GLOVERSVILLE — The city Planning Board on Tuesday tabled action on a special permit application for a proposed self storage business in an existing building on Harrison Street on the recommendation of the city attorney due to outstanding questions on ownership of the property.
Darrin Romeyn of DM Romeyn Civil Engineering Design, PLLC presented plans in December for a self storage business in a vacant block building on Harrison Street, requesting a special permit on behalf of property owner Beth Potter.
There are two buildings on the property, the one closest to the road is occupied by Fastenal, a fastener supplier located at 164 Harrison St. The building proposed for the self storage business abuts the Fastenal building and faces an access road that leads back to the former Potter Industries building that was purchased by the Asante Sign Group earlier this year.
Initial plans called for storage units to be installed in just under half of the 9,517 square foot Harrison Street building, but the plans were updated ahead of Tuesday’s meeting to utilize the entire space to install 66 units in the building ranging in size from eight feet by five feet to 10 feet by 10 feet.
Revisions to use the entire building were made after engineer Steven Smith, also the city’s councilman-at-large, came up with a solution to address the board’s concerns over the structural integrity of the block building by installing beams at regular intervals through the center of the building to reinforce the roof supports.
The board raised several concerns in December over the condition of the building, noting that for several years the building had a tarp roof and various materials had been stored along the exterior of the building for a number of years, including pallets that were leaned up against the walls, that could have caused damage to the block walls or weakened the overall structure as it was more directly exposed to rainwater and the elements.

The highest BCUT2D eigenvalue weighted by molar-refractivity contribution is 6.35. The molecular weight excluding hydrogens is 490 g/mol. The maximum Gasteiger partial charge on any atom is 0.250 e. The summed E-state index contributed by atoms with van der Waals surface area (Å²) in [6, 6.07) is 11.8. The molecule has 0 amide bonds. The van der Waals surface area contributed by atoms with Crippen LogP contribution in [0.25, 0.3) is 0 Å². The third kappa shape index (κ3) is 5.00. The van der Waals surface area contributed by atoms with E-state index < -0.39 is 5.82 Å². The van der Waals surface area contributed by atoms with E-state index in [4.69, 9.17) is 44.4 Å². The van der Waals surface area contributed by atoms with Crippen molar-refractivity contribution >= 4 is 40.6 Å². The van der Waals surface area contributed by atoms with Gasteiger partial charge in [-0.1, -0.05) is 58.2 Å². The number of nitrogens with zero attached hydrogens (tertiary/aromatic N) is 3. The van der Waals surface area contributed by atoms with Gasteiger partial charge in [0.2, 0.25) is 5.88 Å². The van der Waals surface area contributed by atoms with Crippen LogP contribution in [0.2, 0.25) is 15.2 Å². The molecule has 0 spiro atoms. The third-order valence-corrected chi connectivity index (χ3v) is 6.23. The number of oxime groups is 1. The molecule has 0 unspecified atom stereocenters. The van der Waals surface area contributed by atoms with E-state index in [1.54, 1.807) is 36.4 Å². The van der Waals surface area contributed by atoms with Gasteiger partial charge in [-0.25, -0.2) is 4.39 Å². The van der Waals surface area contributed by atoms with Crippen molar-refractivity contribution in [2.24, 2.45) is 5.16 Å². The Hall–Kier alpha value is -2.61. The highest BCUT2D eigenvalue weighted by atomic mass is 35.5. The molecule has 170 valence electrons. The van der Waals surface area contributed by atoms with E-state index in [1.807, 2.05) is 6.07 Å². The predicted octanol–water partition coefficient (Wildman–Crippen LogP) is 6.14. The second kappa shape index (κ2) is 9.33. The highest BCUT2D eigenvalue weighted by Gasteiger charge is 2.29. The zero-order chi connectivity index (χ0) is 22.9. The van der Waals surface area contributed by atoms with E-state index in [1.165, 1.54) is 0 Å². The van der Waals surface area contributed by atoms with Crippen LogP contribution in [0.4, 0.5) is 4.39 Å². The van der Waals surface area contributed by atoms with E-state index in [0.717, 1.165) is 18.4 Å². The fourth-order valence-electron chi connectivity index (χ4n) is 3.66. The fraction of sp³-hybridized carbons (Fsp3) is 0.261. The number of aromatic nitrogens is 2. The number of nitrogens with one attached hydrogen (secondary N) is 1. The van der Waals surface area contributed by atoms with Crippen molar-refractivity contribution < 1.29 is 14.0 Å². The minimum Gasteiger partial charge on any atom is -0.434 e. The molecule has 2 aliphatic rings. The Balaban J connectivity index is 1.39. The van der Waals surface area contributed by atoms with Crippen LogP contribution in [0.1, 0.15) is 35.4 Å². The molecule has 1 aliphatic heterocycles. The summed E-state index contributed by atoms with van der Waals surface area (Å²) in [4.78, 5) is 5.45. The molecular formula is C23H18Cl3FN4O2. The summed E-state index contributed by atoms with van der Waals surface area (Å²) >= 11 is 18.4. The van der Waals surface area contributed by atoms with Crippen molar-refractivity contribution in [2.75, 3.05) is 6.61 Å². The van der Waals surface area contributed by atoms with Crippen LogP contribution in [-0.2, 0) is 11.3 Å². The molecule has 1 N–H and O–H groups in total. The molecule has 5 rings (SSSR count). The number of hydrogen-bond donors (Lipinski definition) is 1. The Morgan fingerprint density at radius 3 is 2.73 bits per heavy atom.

The board also pointed to another block building that previously stood on the property that suffered from serious structural issues. That building no longer exists.
In addition to the beam support system, Smith’s plan calls for the installation of braces on the walls throughout the perimeter of the building connected to trusses supporting the building’s roof to stabilize the block walls and in December Romeyn reported that the roof was in the process of being replaced.
The special permit application also notes that the bottom blocks of the building will be inspected by contractors, with mortar joints between blocks to be repaired or replaced as needed and the blocks are to receive a coat of sealant if their surface appears delaminated.
The city Planning Board classified the special permit application as a Type II action under State Environmental Quality Review during the Jan. 8 meeting, meaning the project will not cause any significant environmental impact and will not require further review.
The board conducted a public hearing on the application on Tuesday, during which the only speaker was Michael Cranker of DM Romeyn Civil Engineering who restated to the board that their requests and concerns regarding the proposed business had been addressed.
The board then closed the hearing and Fulton County Senior Planner Sean Geraghty noted for the record that the board received a letter from attorney Conor Brownell indicating that ownership of the building is currently under dispute.
According to Geraghty, the board subsequently consulted City Attorney Anthony Casale who recommended that the board conduct the already scheduled public hearing before tabling final action.
“He encouraged you guys to go ahead and conduct this hearing this evening and get the hearing behind you folks from an administrative standpoint, he also indicated that at this point in time you would be better served tabling final action on this thing until this property issue is resolved,” Geraghty said.
The board then approved a motion tabling action on the special permit application for the proposed self storage business on Harrison Street.